This week has been marked by great mornings. I have been taking Lillian outside so she can dig in her little flowerpot sandbox while I enjoy the cool air, birds and creeping pill bugs from my luxurious concrete porch seat. I've also been praying the Glorious Mysteries of the rosary for the past three days while walking my toddler (it sounds funny when you put it like that!).

I've never been a Glorious Mysteries kind of gal for some reason, as if there are no lessons to learn in the midst of great joy. Today I was thinking about trust in God's providence as I prayed, the way that humility should take the form of accepting the gifts of God without arguing that you are unworthy to accept them. I thought about Mary's body assumed into Heaven, perfectly accepting God's will that she would be treated in such a special, gentle way. The way she accepted the crown in Heaven, trusted as the mediatrix of all graces and Queen of Heaven. If it was me I'd be saying, "isn't there someone else more qualified for this? Little old me is just going to hide in those bushes over there, if you don't mind...."

I do that all the time. Yesterday I received an e-mail from Edel Gathering prompting all of us ladies who will attend to create a short little bio about ourselves. The example bios included in the e-mail were sweet, funny and above all, witty. My first thought was, "What have I gotten myself into? Why did I sign up for this? I am not that interesting, they're going to know I'm not a real person..." Like, what does that even mean? Not a real person? That is not how I should be thinking about a daughter of the King. 

It occurred to me that what was making me uncomfortable was that I still reflexively count my worth by what I do, instead of who I am. And at the moment I don't feel as though I'm doing a whole awful lot. My days consist of cleaning up poop, trying to cook while someone is screaming and hanging on my leg, reading Pooh's Best Day 60 times. It's not a glamorous life, but it occurred to me this morning that it would be a whole lot better if I would accept the grace that God offers me in this vocation instead of constantly trying to discern whether He wants me doing something else. That includes trust that if something needs to change, He will lead me there. If He wants me to do something that I think is too great, trust that He will give me the grace to do it instead of falling into anxiety and counting myself unworthy.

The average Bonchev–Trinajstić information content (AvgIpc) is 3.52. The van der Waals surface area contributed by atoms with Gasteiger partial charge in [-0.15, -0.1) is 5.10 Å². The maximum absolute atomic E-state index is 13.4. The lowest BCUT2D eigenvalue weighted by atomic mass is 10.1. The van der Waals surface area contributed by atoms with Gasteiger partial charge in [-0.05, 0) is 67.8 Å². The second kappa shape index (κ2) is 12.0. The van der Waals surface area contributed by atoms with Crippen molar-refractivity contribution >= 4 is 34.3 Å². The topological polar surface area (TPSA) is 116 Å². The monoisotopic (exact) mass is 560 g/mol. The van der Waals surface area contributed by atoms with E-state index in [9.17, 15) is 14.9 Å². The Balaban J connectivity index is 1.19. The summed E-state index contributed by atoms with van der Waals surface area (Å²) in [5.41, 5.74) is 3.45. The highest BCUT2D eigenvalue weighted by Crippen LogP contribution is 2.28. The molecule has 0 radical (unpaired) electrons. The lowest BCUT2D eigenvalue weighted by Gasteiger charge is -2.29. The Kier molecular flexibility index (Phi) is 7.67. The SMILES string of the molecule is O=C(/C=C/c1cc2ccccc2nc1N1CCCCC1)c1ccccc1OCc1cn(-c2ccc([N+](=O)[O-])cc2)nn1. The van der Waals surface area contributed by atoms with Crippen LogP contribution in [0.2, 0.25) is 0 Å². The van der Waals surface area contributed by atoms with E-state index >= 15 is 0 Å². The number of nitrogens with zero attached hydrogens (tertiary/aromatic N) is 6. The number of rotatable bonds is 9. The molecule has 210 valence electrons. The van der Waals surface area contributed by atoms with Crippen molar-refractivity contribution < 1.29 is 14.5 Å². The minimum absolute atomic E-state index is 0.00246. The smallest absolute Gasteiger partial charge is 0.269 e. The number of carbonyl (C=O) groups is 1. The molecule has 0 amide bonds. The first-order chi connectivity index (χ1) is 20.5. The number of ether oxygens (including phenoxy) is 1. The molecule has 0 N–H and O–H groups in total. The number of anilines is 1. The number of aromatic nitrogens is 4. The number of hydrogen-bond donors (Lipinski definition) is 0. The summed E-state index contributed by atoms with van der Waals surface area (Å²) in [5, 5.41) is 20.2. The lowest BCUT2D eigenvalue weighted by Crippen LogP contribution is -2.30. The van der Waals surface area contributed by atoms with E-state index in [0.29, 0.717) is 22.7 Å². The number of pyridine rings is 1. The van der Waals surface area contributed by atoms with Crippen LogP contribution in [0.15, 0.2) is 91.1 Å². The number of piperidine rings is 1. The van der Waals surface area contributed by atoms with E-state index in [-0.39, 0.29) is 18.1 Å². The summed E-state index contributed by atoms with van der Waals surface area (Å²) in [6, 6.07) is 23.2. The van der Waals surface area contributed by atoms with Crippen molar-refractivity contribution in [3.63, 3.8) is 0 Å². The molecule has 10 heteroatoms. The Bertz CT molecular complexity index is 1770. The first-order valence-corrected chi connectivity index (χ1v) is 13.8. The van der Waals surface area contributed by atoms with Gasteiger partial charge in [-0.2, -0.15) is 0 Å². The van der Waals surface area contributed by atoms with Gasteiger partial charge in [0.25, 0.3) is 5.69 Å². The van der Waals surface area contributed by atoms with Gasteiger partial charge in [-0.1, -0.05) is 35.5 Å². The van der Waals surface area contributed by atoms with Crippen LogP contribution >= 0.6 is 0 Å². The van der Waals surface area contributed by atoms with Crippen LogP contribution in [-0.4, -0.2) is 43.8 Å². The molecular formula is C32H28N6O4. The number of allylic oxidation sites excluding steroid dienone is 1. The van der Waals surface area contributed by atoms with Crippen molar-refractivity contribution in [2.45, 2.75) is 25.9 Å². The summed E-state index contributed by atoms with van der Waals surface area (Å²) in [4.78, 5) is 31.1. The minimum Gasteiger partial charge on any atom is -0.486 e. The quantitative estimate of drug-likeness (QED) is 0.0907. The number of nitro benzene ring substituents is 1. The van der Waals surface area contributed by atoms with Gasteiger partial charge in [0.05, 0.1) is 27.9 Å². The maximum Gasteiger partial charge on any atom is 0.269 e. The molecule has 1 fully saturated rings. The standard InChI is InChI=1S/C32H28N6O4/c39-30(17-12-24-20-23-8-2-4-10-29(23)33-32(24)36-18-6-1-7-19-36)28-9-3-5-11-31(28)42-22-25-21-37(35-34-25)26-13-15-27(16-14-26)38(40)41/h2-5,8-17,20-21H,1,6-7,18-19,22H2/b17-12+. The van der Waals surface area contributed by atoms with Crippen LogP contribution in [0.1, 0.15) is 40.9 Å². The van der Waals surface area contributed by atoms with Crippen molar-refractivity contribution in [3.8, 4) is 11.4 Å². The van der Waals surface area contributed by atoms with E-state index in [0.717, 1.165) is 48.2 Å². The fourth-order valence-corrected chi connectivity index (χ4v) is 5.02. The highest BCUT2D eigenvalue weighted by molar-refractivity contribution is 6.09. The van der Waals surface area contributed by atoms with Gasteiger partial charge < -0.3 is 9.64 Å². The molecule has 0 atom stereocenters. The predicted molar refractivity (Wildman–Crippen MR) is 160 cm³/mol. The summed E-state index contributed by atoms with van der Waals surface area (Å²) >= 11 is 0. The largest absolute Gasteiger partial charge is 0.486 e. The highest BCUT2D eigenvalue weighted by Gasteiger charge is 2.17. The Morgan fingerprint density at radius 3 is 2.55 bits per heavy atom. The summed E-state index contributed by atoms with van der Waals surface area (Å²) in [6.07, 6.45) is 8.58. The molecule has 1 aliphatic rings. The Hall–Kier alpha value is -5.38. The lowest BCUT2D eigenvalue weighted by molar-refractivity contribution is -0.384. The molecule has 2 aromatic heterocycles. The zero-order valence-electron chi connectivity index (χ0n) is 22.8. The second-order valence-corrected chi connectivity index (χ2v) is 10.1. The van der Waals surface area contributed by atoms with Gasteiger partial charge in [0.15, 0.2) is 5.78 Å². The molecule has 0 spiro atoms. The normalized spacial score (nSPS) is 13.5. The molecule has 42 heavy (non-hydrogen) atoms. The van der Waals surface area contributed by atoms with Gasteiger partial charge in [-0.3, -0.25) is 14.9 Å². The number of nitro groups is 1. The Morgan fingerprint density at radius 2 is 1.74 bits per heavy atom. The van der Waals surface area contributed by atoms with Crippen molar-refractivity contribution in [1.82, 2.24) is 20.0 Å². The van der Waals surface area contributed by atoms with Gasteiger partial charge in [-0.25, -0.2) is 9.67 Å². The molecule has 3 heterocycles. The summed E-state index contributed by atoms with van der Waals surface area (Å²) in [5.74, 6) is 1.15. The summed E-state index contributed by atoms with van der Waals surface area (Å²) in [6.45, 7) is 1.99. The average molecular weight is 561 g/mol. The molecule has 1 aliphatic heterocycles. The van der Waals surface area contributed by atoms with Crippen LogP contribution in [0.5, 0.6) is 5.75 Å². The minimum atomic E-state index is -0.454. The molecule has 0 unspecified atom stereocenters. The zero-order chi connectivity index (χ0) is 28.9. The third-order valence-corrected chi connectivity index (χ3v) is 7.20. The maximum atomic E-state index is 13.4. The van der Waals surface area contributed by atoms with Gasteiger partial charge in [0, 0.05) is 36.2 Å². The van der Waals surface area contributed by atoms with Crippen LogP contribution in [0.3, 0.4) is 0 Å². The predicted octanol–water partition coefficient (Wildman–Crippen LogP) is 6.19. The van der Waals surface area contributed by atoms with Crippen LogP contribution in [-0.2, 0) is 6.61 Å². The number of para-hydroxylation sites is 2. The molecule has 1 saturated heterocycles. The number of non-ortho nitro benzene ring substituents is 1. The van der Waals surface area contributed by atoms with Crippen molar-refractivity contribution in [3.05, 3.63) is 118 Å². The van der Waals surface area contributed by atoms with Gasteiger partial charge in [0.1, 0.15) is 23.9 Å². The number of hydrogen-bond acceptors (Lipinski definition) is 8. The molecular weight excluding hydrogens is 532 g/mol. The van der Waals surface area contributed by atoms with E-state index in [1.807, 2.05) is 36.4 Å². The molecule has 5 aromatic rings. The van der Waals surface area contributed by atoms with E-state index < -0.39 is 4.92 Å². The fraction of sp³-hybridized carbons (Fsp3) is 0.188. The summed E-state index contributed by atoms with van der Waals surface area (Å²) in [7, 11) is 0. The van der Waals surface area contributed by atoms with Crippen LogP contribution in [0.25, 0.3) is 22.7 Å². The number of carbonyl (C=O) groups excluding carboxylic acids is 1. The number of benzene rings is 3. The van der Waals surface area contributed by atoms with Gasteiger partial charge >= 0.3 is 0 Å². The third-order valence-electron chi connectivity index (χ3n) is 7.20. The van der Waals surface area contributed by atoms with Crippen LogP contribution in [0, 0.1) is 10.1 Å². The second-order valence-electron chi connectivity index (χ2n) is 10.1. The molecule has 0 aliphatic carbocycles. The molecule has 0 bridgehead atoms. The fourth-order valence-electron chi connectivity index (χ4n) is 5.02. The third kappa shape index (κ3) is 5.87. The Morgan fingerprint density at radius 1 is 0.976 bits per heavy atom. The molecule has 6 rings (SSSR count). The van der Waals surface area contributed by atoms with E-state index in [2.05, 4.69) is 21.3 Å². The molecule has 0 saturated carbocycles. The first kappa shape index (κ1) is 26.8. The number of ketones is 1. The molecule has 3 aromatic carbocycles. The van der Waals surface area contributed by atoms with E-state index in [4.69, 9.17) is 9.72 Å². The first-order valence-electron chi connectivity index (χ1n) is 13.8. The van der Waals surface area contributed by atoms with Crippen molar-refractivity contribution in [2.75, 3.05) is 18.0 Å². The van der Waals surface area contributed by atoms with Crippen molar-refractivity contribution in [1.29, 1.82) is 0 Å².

My life is a little life at the moment, full of opportunities to do little things with great love. What a blessing!

Monday, April 21, 2014

Unlikely Seeds

God is amazing. There, I said it. He can take tiny little offhand comments from someone with the absolute opposite of intentions and turn them into seeds for conversion, stored up for use when the soil is right. Here are some unlikely little seeds planted by unlikely people which ended up having quite an impact on me.

1. My boss's brother. My boss at my last job was a single divorcee in her 50s with no children. We all thought that her personality was quite grating at times. She did not particularly like dealing with children at work, and she was really sensitive to their noise. At some point she told me about her brother who had 8 kids. At the time I thought that was totally weird, but it stuck in my mind because, holy mackerel, 8 kids! I could tell that my boss disagreed with his decision to have 8 kids, but she clearly loved her brother. When she told me this information I was not a Christian, but when I finally did start flirting with the idea of Christianity I thought of this brother. He became this example of a Catholic that was actually living the church's teaching against contraception. I didn't think anyone lived that teaching. My mom's side is Catholic, but all of the women have tubal ligations and no more than three children apiece. By the time I quit that job the brother had 10 children.

2. An anti-Catholic Pentecostal minister's appeals to authority. When I started exploring Christianity I attended a certain church in my small town a few times. I liked the way this church was small, and the preacher preached with passion. Plus they uploaded sermons online for my leisurely listening pleasure. The odd thing about this church was that they called themselves "Apostolic" Pentecostals and did not believe in the Holy Trinity. They baptized in the name of Jesus only. The fact that these teachings were so wildly different from mainstream Christianity irked me and led me to consider the issue of authority in the church. Why should I trust this man's interpretations over the preacher down the street? He also frequently preached appeals to his own authority. That members should listen to him merely because he was the pastor of their church. During one sermon I heard him preaching against abortion, but "birth control is okay because it prevents the child but does not kill it." I thought, so that's your whole theology, huh? This does not ring true. I stopped listening to this preacher.